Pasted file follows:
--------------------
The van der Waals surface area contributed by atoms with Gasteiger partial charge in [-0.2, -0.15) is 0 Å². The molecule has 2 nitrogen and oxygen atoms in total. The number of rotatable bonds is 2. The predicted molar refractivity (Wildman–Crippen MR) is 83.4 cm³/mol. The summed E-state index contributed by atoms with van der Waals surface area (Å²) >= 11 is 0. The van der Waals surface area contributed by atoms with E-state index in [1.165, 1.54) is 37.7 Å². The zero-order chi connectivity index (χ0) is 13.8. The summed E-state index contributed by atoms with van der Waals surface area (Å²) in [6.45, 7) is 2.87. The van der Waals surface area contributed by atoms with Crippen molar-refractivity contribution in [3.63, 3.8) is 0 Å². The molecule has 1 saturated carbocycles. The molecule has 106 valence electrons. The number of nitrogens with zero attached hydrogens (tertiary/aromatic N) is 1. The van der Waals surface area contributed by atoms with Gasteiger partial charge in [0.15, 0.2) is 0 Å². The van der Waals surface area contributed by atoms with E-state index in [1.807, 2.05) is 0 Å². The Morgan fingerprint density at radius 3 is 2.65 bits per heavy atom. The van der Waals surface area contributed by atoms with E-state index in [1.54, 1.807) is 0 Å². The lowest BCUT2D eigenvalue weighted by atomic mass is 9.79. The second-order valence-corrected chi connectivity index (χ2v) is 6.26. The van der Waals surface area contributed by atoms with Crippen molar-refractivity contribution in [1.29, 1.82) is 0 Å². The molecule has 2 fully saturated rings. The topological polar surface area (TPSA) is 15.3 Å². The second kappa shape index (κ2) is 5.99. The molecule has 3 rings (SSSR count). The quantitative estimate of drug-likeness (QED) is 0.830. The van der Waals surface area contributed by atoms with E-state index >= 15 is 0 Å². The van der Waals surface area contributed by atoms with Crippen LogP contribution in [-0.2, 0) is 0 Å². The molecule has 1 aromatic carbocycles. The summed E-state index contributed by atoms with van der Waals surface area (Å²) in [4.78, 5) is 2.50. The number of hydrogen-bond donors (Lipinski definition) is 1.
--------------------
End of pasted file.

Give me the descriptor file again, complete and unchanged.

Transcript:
The van der Waals surface area contributed by atoms with Gasteiger partial charge in [-0.2, -0.15) is 0 Å². The molecule has 2 nitrogen and oxygen atoms in total. The number of rotatable bonds is 2. The predicted molar refractivity (Wildman–Crippen MR) is 83.4 cm³/mol. The summed E-state index contributed by atoms with van der Waals surface area (Å²) >= 11 is 0. The van der Waals surface area contributed by atoms with E-state index in [1.165, 1.54) is 37.7 Å². The zero-order chi connectivity index (χ0) is 13.8. The summed E-state index contributed by atoms with van der Waals surface area (Å²) in [6.45, 7) is 2.87. The van der Waals surface area contributed by atoms with Crippen molar-refractivity contribution in [3.63, 3.8) is 0 Å². The molecule has 1 saturated carbocycles. The molecule has 106 valence electrons. The number of nitrogens with zero attached hydrogens (tertiary/aromatic N) is 1. The van der Waals surface area contributed by atoms with Gasteiger partial charge in [0.15, 0.2) is 0 Å². The van der Waals surface area contributed by atoms with E-state index in [1.807, 2.05) is 0 Å². The Morgan fingerprint density at radius 3 is 2.65 bits per heavy atom. The van der Waals surface area contributed by atoms with E-state index in [1.54, 1.807) is 0 Å². The lowest BCUT2D eigenvalue weighted by atomic mass is 9.79. The second-order valence-corrected chi connectivity index (χ2v) is 6.26. The van der Waals surface area contributed by atoms with Crippen molar-refractivity contribution in [1.29, 1.82) is 0 Å². The molecule has 2 fully saturated rings. The topological polar surface area (TPSA) is 15.3 Å². The second kappa shape index (κ2) is 5.99. The molecule has 3 rings (SSSR count). The quantitative estimate of drug-likeness (QED) is 0.830. The van der Waals surface area contributed by atoms with E-state index >= 15 is 0 Å². The van der Waals surface area contributed by atoms with Crippen LogP contribution in [-0.2, 0) is 0 Å². The molecule has 1 aromatic carbocycles. The summed E-state index contributed by atoms with van der Waals surface area (Å²) in [4.78, 5) is 2.50. The number of hydrogen-bond donors (Lipinski definition) is 1.